A group of Republicans is hoping to get the support of voters at the Dec. 4 Wheatland Township GOP caucus.
Vowing change, a slate led by current clerk Chuck Kern is hoping voters will back them at the event, scheduled for 6:15 to 8 p.m. Tuesday at John F. Kennedy Middle School in Plainfield.
After four years as clerk, Kern hopes to fill the role of township supervisor, a position currently filled by Todd Morse.
Kern said the slate is running together and in support of each other.
“I think certainly the primary message we’re going to put taxpayers first,” he said. “We wanted to be able to go to the voters with a unified message.”
Deputy clerk Bill Alstrom is also part of the group’s slate, seeking to move into the clerk’s spot.
“This group came together as a result of dozens of people at the special township meetings in 2011 asking for an honest and responsible alternative to the current elected officials at Wheatland Township,” Alstrom said in a press release issued by the group.
“A lot of people are involved in this because of the building issue,” Alstrom said, referring to voters’ efforts to put a stop to plans to build a $1.5 million township facility at 103rd Street and Route 59.
At a town meeting in August 2011, electors came together to overrule officials, voting down plans to build a new facility and instead ordering the township to sell the land.
Stirring the building controversy further was a proposal introduced last spring to look into the feasibility of putting a park on the property rather than selling it.
In August, anonymous reports of code violations prompted Morse to request another public meeting to revisit the issue of a new building, resulting in a stalemate.
Read — Stalemate: Tie Vote Means No Town Meeting for Wheatland
“Right now, it’s just chaotic,” Kern said. “The philosophical differences are so broad [the current board] can’t get anything done.”
Deb Holscher and Mike Crockett, who served on a committee to study the space needs of the township, are hoping to seek election to trustee spots as part of the group’s slate, along with fellow Wheatland residents Raquel Mitchell and Ben Peterson.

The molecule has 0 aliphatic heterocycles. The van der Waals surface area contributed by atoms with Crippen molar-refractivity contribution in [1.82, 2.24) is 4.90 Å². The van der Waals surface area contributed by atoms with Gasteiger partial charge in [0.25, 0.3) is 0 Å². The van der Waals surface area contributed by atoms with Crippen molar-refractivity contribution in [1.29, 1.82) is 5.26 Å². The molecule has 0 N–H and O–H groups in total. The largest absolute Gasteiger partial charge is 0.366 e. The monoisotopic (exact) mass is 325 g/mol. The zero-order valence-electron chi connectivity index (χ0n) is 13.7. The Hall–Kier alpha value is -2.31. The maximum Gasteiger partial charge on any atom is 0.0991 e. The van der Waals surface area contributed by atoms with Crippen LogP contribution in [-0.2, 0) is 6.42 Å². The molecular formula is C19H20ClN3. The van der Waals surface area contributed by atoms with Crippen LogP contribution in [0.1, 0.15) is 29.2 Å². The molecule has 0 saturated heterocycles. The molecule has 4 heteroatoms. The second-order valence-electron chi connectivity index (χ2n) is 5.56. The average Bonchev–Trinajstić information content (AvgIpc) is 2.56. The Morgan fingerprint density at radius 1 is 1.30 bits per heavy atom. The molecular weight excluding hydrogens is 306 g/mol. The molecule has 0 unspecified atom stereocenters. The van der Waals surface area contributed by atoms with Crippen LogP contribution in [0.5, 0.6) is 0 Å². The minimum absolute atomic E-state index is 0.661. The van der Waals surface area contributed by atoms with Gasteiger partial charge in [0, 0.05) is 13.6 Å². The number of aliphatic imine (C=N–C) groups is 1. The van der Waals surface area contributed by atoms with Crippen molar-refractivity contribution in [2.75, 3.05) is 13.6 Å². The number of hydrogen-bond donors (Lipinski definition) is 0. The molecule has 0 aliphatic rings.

“We directed the government to listen to the people,” said Holscher, who spearheaded efforts to put a stop to the building project.
Meanwhile, David Monaghan has thrown his hat into the ring for township assessor, Ben Peterson is vying for the tax collector’s seat and Scott Bishop hopes to run for highway commissioner.
The candidates say they hope to unseat current supervisor Morse and what they referred to as “his faction” in their press release, accusing Morse of continuing to “sock away tax money to funnel cash to the defeated township building.”
“There has been a distinct lack of accessibility and respect for township residents’ concerns over the past term,” Monaghan said. “Transparency has become a real issue.”
Highway Commissioner Candidate Scott Bishop said residents have been treated with disrespect.
“As highway commissioner, I will better serve the taxpayers by bringing back respect and responsible government to Wheatland Township,” he said.
“We need transparency so people know where their tax dollars are going and why. We need to re-evaluate how much the township takes and how those tax dollars are spent so it makes sense,” trustee candidate Mitchell said.
Township residents who voted a Republican ballot in the March 2012 primary are eligible to attend the Dec. 4 caucus.
Alstrom said he anticipates a turnout of 300 to 500 voters.
Current trustee Joe Hudetz, who does not plan to seek re-election, said he helped put the slate of new candidates together and expects to be challenged at the Dec. 4 caucus.
"The old guard is very upset with us and if they don't get on the slate, they plan on abandoning the GOP and running as independents," Hudetz said via email.
King: Group members are ‘extremists’
Reached Wednesday afternoon on his cell phone, Morse said he was busy with work, but pledged to return Patch’s call. As of late Wednesday, he had not done so.
Meanwhile, trustees Frank King and Doug Haddad both said they had no plans to seek re-election in 2013.
While Haddad had no comment on the group of Republicans’ bid to drum up support at the Dec. 4 caucus, King said he wanted no part of the effort.
“There’s a group of extremists that have taken over our local party and I do not want to be part of that group,” he said.
Remaining trustee Karl Karantonis did not return a message left Wednesday by Plainfield Patch.